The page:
Obama going big on Insulation

Little PEI is in the vanguard – here is a snip from the New York Times that talks about a major initiative in this area for the Obama administration. What if we pushed harder here? There is about $200 million in heating costs to work on – this is really a tax on Islanders. Imagine the difference if we could reduce this by 20% – $40 million more in Islanders hands – that’s $1,000 a household in savings!

Correct those flaws, and heating and cooling costs are typically cut by 20 percent to 30 percent, a saving of more than $1,000 annually in some households. In addition, carbon dioxide emissions and the strain on the national electric and gas systems are reduced.

About 140,000 houses will be weatherized with public help this year, a total that President-elect Barack Obama has promised to raise to one million, to reduce energy consumption and cut energy costs for households and taxpayers, who often absorb those costs for the poor. This would represent a historic shift in emphasis for the federal and state governments, reducing poor people’s energy bills instead of helping to pay them.

Weatherizing a million homes annually would also create about 78,000 jobs for a year, according to the federal Energy Department’s weatherization project director, Gil Sperling.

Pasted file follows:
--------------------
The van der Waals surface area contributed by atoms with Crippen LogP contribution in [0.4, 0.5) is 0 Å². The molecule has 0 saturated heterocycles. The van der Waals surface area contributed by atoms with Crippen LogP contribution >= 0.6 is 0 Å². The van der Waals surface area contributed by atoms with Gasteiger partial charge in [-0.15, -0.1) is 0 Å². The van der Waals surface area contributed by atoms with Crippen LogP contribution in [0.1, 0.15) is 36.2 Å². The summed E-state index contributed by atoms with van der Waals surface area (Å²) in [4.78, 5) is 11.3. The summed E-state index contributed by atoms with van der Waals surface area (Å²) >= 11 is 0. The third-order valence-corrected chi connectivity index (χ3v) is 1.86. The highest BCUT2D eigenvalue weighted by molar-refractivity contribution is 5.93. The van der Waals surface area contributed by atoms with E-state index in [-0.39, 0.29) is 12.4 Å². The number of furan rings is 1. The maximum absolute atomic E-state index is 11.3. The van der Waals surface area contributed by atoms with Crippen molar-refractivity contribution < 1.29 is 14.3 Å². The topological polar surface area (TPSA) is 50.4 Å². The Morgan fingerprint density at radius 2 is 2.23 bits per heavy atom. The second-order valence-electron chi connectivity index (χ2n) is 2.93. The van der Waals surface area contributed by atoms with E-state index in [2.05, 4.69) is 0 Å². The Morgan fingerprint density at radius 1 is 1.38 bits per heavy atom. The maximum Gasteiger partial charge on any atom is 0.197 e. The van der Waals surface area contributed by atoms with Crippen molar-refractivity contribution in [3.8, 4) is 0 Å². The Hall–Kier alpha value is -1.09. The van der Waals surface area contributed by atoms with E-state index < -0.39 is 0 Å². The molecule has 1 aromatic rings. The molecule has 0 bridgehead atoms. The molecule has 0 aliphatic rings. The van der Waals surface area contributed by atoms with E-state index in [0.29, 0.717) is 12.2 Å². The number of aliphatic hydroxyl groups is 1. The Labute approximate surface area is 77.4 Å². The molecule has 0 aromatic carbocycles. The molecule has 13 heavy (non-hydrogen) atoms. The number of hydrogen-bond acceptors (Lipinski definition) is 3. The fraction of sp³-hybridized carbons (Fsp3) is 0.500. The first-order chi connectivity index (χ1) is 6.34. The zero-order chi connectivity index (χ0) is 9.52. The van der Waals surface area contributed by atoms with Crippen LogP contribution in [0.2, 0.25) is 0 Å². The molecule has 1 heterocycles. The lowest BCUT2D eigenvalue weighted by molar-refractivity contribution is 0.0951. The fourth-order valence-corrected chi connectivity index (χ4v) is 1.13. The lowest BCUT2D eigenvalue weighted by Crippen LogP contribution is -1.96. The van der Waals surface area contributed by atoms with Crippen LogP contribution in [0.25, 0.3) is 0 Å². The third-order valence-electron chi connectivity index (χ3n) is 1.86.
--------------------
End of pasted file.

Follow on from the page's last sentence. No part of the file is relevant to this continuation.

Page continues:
The current 140,000 annual total creates about 8,000 jobs, Mr. Sperling said.

Although that is a tiny fraction of the five million green-collar jobs that Mr. Obama promised in the campaign, “it’s a decent number of jobs per dollar spent,” said Harry J. Holzer, an economist at Georgetown University and at the Urban Institute, a nonprofit group in Washington. “The work is productive, and the jobs are at a mix of skill levels.”

Congress added $250 million to the weatherization budget for the fiscal year that began Oct. 1. Energy experts say that money could be effectively spent in low-income households and in households that have no need of public assistance.

In the forgotten corners of tens of millions of American attics and basements, near the old Trivial Pursuit games and out-of-season clothes, are flaws that waste vast amounts of energy. Buildings often resemble colanders. Leaking ducts bleed heated air into areas outside living space. Cold-air returns suck in dust and mold from attics, or gas and oil fumes from garden equipment stored in basements. Long-neglected air filters clog, forcing furnaces or air-conditioners to work harder.

Mr. Obama’s choice for energy secretary, Steven Chu, told a group in Washington in June that an extra $1,000 could make a new house energy efficient “but the American consumer would rather have a granite countertop.”

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